At risk of Covid-19: Minors traverse Rawalpindi selling masks

Sale of face-covers becomes source of income for the impoverished in the city


Qaiser Shirazi April 13, 2020
Minors selling masks. PHOTO: REUTERS

RAWALPINDI: “We have masks starting from Rs15 and going all the way up to Rs80,” remark the boys as they group at a street corner in Rawalpindi. As demand for masks surged and the prescribed masks vanished off the shelves in the garrison city in the wake of the novel coronavirus (Covid-19), the void was quickly filled by opportunists. Many young children have become eager salesmen for the in-demand, fabric alternatives and now can be seen selling the masks in most parts of the city.

Before the pandemic, these masks made out of fabric were mostly used by motorists as a guard against the heavily polluted air in the twin cities of Islamabad and Rawalpindi, which was amongst the worst in the country. With the preferred surgical and N-95 verities quickly selling out, most people resorted to using the commonly available varieties of face masks made out of cloth.

Muhammad Asif, a tailor who has shifted to making the masks during the lockdown, told The Express Tribune that they make a few different varieties of the masks. Basic masks, made from light fabric, costs as low as Rs3 to manufacture and they are sold to the dealers for Rs5. These are sold for around Rs15 on the streets.

Asif added that he makes masks which can be sold for as much as Rs80 on the streets.

For a group of young mask vendors huddled on the corner of Murree Road, this is a productive activity during the lockdown.

“We do study in school, but since they are closed [due to the lockdown], we have started selling masks to support our families,” said Zaib, one of the four young boys selling masks whom The Express Tribune spoke to.

We make as much as Rs700 a day, he said, adding that sometimes they get lucky when a customer purchases their entire stock

“Sometimes, a philanthropist comes by and buys all the masks from us at the retail price,” he said, adding that these people usually take the masks to a nearby hospital or public place where they distribute it amongst the people there for free.”

Asked what he does once his stock has been bought out by a philanthropist, Zaib smiled and said that they go straight back to the dealer with the money and buy additional stock and return to their spot.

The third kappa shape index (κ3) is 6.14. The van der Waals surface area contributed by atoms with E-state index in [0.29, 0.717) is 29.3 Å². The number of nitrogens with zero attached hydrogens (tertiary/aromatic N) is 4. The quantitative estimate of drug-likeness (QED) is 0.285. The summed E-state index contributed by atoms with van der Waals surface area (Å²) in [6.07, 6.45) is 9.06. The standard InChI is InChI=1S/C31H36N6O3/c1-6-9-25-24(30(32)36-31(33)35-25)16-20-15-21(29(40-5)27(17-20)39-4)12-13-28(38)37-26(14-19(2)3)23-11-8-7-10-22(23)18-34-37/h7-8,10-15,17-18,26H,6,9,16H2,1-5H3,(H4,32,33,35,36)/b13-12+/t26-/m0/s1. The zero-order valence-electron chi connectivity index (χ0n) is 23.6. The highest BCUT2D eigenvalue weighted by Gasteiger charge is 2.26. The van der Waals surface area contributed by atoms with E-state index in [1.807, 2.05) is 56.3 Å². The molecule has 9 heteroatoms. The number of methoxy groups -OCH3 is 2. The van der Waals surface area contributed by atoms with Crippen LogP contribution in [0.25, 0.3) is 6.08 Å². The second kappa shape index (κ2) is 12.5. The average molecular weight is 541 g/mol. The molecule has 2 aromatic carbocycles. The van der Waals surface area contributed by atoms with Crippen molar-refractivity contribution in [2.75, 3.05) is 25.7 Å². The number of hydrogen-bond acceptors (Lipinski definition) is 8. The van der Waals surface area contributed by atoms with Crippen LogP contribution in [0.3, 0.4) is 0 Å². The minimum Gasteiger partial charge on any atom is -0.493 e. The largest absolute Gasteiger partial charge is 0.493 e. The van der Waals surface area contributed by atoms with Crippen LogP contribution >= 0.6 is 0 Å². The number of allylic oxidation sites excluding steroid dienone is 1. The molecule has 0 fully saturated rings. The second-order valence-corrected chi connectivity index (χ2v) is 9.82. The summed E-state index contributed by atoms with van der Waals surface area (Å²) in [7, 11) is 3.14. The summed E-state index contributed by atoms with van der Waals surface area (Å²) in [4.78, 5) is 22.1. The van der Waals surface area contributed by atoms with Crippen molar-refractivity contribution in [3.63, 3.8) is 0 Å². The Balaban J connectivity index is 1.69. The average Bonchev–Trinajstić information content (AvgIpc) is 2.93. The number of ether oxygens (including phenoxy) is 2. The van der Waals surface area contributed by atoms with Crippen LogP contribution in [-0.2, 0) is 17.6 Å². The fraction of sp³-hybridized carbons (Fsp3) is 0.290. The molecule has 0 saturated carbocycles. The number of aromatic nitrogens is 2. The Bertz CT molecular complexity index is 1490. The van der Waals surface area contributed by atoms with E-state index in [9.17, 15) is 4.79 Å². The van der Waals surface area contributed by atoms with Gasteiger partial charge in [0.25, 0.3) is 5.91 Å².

On the question of whether there are any particular preferences of customers, he said that the women usually preferred coloured masks or masks with a little embellishment, and usually end up buying a couple of masks in a single go.

The idea of children working street corners to sell masks in such times brings up the question of the risk that they may get exposed to the virus. The children, however, said that they were quite aware of the threat and that they had adopted some precautionary measures.

We keep bottles of hand sanitizer in our pockets and wear gloves when dealing with customers, they said.  “It is important to protect ourselves as well while selling protective items to the people,” noted Ismail, a member of the small gang of mask-selling boys.

The sale of face masks has also helped offer an alternative mode of employment for at least one man for whom the lockdown would have otherwise spelt doom.

Bacha Khan, who used to work as a daily-wage labourer, had been sitting at home for a few days after the lockdown was implemented. Worried over how he would continue providing for his family, including two sons, he was offered to start selling face masks, as nearly everyone needs one right now.

After connecting with a dealer, Bacha started manning a street corner along with his two sons and started selling the masks.

“I got the offer to sell masks with an attractive commission package and I accepted it,” Bacha said, adding, that he had effectively managed to double his daily income.

“Now I, and my two sons, earn around Rs2,000 daily,” he said with a grin, noting that this business had put paid to his financial problems, for now at least.

The business has also proved to be a turnaround for makeshift dealers of the masks.

Haji Abdul Ghani, who has been acting as the bridge between those sewing masks and those who have been selling it said that before the government ordered to shut down markets as part of the lockdown measures against Covid-19, he ran a crockery shop.

However, he has been able to liaise with tailors and an army of sellers who have helped him turn the lockdown profitable.

“I have started making around Rs4,000 daily from this business,” Ghani said, adding that this even though he sells his stock of masks to street vendors at a nominal profit.

Published in The Express Tribune, April 13th, 2020.

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